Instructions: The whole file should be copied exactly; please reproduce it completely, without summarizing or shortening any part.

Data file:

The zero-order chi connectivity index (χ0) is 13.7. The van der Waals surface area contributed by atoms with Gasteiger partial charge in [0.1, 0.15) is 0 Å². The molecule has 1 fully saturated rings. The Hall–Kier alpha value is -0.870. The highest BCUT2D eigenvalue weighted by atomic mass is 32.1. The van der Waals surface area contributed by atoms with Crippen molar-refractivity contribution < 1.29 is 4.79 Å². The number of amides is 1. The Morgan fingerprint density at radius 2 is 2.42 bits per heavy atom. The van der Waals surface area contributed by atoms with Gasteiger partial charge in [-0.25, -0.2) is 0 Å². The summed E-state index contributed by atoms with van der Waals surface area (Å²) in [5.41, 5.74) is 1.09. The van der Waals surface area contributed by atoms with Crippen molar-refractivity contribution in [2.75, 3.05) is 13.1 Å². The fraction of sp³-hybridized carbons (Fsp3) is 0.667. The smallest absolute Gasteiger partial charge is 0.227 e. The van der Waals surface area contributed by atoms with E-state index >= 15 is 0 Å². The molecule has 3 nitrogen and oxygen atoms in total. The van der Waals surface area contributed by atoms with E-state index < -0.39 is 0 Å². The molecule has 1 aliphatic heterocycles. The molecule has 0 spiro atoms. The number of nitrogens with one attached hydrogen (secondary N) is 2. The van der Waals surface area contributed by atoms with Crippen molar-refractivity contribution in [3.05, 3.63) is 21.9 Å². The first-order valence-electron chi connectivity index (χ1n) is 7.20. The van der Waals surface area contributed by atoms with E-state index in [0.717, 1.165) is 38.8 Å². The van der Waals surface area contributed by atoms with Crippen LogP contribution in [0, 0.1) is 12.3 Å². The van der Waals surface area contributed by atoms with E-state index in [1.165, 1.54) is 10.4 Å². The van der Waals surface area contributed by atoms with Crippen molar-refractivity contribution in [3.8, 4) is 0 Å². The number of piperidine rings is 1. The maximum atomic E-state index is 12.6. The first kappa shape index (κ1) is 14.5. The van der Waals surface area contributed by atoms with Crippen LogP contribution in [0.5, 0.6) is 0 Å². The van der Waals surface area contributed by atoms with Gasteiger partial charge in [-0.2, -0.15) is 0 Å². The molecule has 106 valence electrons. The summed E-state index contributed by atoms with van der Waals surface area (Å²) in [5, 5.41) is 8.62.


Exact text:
The zero-order chi connectivity index (χ0) is 13.7. The van der Waals surface area contributed by atoms with Gasteiger partial charge in [0.1, 0.15) is 0 Å². The molecule has 1 fully saturated rings. The Hall–Kier alpha value is -0.870. The highest BCUT2D eigenvalue weighted by atomic mass is 32.1. The van der Waals surface area contributed by atoms with Crippen molar-refractivity contribution < 1.29 is 4.79 Å². The number of amides is 1. The Morgan fingerprint density at radius 2 is 2.42 bits per heavy atom. The van der Waals surface area contributed by atoms with Gasteiger partial charge in [-0.25, -0.2) is 0 Å². The summed E-state index contributed by atoms with van der Waals surface area (Å²) in [5.41, 5.74) is 1.09. The van der Waals surface area contributed by atoms with Crippen molar-refractivity contribution in [2.75, 3.05) is 13.1 Å². The fraction of sp³-hybridized carbons (Fsp3) is 0.667. The smallest absolute Gasteiger partial charge is 0.227 e. The van der Waals surface area contributed by atoms with E-state index >= 15 is 0 Å². The molecule has 3 nitrogen and oxygen atoms in total. The van der Waals surface area contributed by atoms with E-state index < -0.39 is 0 Å². The molecule has 1 aliphatic heterocycles. The molecule has 0 spiro atoms. The number of nitrogens with one attached hydrogen (secondary N) is 2. The van der Waals surface area contributed by atoms with Crippen molar-refractivity contribution in [3.05, 3.63) is 21.9 Å². The first-order valence-electron chi connectivity index (χ1n) is 7.20. The van der Waals surface area contributed by atoms with E-state index in [0.717, 1.165) is 38.8 Å². The van der Waals surface area contributed by atoms with Crippen LogP contribution in [0, 0.1) is 12.3 Å². The van der Waals surface area contributed by atoms with E-state index in [1.165, 1.54) is 10.4 Å². The van der Waals surface area contributed by atoms with Crippen molar-refractivity contribution in [3.8, 4) is 0 Å². The number of piperidine rings is 1. The maximum atomic E-state index is 12.6. The first kappa shape index (κ1) is 14.5. The van der Waals surface area contributed by atoms with Crippen LogP contribution in [0.5, 0.6) is 0 Å². The van der Waals surface area contributed by atoms with Gasteiger partial charge in [-0.2, -0.15) is 0 Å². The molecule has 106 valence electrons. The summed E-state index contributed by atoms with van der Waals surface area (Å²) in [5, 5.41) is 8.62.